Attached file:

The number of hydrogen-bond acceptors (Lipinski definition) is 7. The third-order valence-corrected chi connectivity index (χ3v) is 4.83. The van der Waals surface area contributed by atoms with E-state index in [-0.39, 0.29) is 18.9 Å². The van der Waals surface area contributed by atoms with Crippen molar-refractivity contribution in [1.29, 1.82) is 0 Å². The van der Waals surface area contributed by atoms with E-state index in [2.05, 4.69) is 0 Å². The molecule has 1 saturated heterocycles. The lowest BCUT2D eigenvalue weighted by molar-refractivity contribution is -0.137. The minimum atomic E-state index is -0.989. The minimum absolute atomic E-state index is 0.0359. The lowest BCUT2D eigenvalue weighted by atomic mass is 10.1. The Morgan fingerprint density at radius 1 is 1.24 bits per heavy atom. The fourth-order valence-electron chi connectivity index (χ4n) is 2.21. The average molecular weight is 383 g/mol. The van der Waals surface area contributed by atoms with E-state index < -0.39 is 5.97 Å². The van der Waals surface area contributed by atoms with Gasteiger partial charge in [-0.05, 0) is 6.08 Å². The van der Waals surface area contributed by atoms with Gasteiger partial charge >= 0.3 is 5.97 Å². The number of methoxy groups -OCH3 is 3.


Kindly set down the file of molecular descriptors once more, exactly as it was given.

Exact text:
The number of hydrogen-bond acceptors (Lipinski definition) is 7. The third-order valence-corrected chi connectivity index (χ3v) is 4.83. The van der Waals surface area contributed by atoms with E-state index in [-0.39, 0.29) is 18.9 Å². The van der Waals surface area contributed by atoms with Crippen molar-refractivity contribution in [1.29, 1.82) is 0 Å². The van der Waals surface area contributed by atoms with E-state index in [2.05, 4.69) is 0 Å². The molecule has 1 saturated heterocycles. The lowest BCUT2D eigenvalue weighted by molar-refractivity contribution is -0.137. The minimum atomic E-state index is -0.989. The minimum absolute atomic E-state index is 0.0359. The lowest BCUT2D eigenvalue weighted by atomic mass is 10.1. The Morgan fingerprint density at radius 1 is 1.24 bits per heavy atom. The fourth-order valence-electron chi connectivity index (χ4n) is 2.21. The average molecular weight is 383 g/mol. The van der Waals surface area contributed by atoms with E-state index < -0.39 is 5.97 Å². The van der Waals surface area contributed by atoms with Gasteiger partial charge in [-0.05, 0) is 6.08 Å². The van der Waals surface area contributed by atoms with Gasteiger partial charge >= 0.3 is 5.97 Å². The number of methoxy groups -OCH3 is 3.